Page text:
Masterchef Recap: Five Easy Pieces
Monday is Loser Day on Masterchef, and Ray, Pete and Eloise are three of this year’s most consistent losers. In the sadistic tradition of forcing the least talented cooks to undergo the most difficult challenges, they’ll have to make five dishes under the calm, unhelpful eye of Yotam Ottolenghi, a chef so legendary, and so in need of easy cash, that apparently we have to have him here for the whole week.
We begin with the losers in the house, talking about their dreams and their lives and other boring things like that. Ray, as usual, speaks about his daughters and how hard it is to be away from them and all the milestones in their lives that he’s missing, and adds, “That’s what makes me even more determined to stay here”. He says that every time, and the only conclusion it is possible to reach is that he intensely dislikes his daughters’ company.
Arriving at the kitchen they discover that Matt is not present, having been rushed to hospital after one of his cravats rebelled and tried to strangle him. Luckily, Yotam is there to make up the numbers with his phlegmatic, slightly threatening presence.
Yotam brings out the pressure test: five of his dishes, to be made by people who have already proven their inability to make one dish properly. “It’s a mezze!” George chirrups. “It IS a mezze,” Yotam affirms in a reproachful manner, resenting George stealing his mezze thunder.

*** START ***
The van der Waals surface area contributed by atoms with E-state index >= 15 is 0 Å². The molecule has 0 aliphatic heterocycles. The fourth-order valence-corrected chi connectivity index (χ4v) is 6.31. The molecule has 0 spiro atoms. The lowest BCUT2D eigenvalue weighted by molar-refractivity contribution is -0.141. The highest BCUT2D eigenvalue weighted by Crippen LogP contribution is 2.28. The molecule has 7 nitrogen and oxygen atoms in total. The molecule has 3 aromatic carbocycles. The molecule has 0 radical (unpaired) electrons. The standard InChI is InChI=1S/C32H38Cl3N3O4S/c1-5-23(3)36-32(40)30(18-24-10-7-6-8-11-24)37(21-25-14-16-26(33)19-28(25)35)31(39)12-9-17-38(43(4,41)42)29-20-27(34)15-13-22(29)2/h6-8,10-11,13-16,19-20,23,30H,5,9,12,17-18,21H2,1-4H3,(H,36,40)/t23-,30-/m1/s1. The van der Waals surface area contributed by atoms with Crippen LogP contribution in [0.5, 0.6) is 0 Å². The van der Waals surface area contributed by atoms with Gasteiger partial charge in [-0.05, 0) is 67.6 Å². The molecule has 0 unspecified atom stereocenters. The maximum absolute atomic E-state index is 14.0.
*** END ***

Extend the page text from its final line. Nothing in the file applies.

The losers taste all five dishes and fulfil their contractual obligation to say that they taste great and use fresh ingredients and the flavours are popping and blah blah blah, you know it is statistically almost impossible that not a single Masterchef contestant has ever tasted a guest chef’s dish and not liked it.
The losers have one hour to make their five dishes, because the purpose of today’s pressure test is to make all three of them look terrible. In this regard they’re off to a flying start, as within seconds of the challenge beginning, Ray is talking about how stressed he is and how much he misses the kids that he is determined to stay away from, and Eloise is practically suffering a seizure.
Eloise reveals she recently finished a law degree, before moving as quickly as possible to ensure that effort was wasted by going on Masterchef. She also reveals she has a nonna, which you’d think she’d have mentioned more often — usually people with nonnas on cooking shows never shut up about them.
Meanwhile Pete fucks up royally by mixing his yoghurt in with his parsley, or his parsley in with his yoghurt. Something’s been mixed in with something, anyway, and it spells disaster for this humble crane operator who has neither nonna or kids to miss. He has to do it again, which is anti-climactic: it’s always more fun when there’s no way back.